The risk factors for mortality in patients with bacteremia are reported to be severe sepsis, neutropenia, and multidrug resistance [7–10]. Whether the adequacy of antimicrobial therapy is a factor for mortality in P. aeruginosa bacteremia remains to be elucidated [7, 11–13]. In this study, we identified the risk factors for mortality and investigated the effect of the adequacy of antimicrobial therapy in patients with P. aeruginosa bacteremia. We also analyzed and compared the effects of combination therapy and monotherapy on 14-day mortality.
A retrospective study was performed on data from patients (>18 years old) with confirmed clinical signs of P. aeruginosa infection between January 2010 and December 2012 at a 1200-bed tertiary teaching hospital in South Korea. P. aeruginosa was isolated from at least one set of blood cultures of samples collected from the patients. Only the first bacteremia episode in each patient was included in this study. We assessed the severity of underlying disease using the Acute Physiology and Chronic Health Evaluation (APACHE) II scoring system and the Charlson comorbidity index. We used 14-day overall mortality as the main outcome for the assessment of mortality in patients.
Empirical antimicrobial therapy was defined according to the initial antimicrobial therapy regimens that were administered within 24 hours after blood culture samples were obtained, and before results of susceptibility tests were known. Targeted antimicrobial therapy was defined as specific antibiotics given within 24 hours after the results of antimicrobial susceptibility. Antimicrobial therapy was considered appropriate when the strain showed in vitro susceptibility to the antibiotics administered, and the dosages of the drugs were adequate according to current guidelines . An appropriate combination therapy was defined if two or more antibiotics showed in vitro susceptibility. Appropriate monotherapy was defined as treatment with only one active antibiotic. Aminoglycoside monotherapy was also defined as inadequate therapy. Neutropenia was defined as an absolute neutrophil count (ANC) < 500/mm3 at the time of bacteremia. Multidrug resistance was defined when the strain was resistant to three or more antipseudomonal anti-microbial categories (ciprofloxacin, ceftazidime, piperacillin/tazobactam, meropenem, and amikacin) [15, 16]. Infection was assessed according to the criteria established by the Centers for Disease Control and Prevention, and patients were considered to have contracted the infection when P. aeruginosa was isolated from a sterile site in patients with definite clinical signs of infection . Septic shock was defined in the published guidelines .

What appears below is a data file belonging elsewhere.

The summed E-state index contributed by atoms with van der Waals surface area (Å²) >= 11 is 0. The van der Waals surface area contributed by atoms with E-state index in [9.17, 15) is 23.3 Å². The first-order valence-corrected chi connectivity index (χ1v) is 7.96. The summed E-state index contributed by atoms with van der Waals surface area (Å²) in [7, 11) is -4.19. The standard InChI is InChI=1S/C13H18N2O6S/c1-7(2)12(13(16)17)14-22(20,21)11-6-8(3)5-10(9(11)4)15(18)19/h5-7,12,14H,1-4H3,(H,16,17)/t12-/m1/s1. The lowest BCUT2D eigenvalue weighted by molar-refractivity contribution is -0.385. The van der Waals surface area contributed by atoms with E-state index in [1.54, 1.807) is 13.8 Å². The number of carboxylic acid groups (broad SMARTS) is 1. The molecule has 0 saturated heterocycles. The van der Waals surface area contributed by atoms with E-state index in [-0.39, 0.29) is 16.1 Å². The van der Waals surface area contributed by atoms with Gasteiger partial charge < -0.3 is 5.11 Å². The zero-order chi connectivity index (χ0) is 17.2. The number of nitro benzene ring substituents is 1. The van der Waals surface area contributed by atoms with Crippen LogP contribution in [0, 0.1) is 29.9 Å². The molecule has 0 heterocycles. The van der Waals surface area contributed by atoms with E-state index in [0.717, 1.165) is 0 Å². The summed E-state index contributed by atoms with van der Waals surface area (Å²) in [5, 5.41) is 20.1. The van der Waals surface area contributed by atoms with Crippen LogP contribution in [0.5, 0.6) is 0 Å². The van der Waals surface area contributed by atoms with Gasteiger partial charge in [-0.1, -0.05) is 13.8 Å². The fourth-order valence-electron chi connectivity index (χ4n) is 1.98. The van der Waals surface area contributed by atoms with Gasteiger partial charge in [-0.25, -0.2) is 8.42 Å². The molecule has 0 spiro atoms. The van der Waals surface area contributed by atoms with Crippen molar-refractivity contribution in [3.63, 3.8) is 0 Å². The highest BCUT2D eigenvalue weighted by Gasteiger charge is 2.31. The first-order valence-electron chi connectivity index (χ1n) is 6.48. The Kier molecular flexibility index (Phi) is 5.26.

Identification of P. aeruginosa in blood samples was performed using a VITEK 2 automated system (bioMérieux, Marcy l’Etoile, France). Susceptibility results were interpreted according to the guidelines established by the Clinical and Laboratory Standards Institute . Carbapenem resistance was defined as nonsusceptibility to meropenem and/or imipenem in vitro, and isolates with intermediate resistance were regarded as resistant.
The Student t-test or the Mann–Whitney U test were used for analysis of continuous variables, and the χ2 test or Fisher’s exact test were used for categorical variables. Multivariate analysis using multiple logistic regression was performed for statistically significant factors in the univariate analysis to determine the risk factors associated with 14-day overall mortality. Statistical analysis was performed using SPSS 13.0 (SPSS Inc., Chicago, IL, USA), and p < 0.05 was considered statistically significant.
This study was approved by the institutional review board of Seoul St. Mary’s Hospital, Seoul (KC14RISI0033).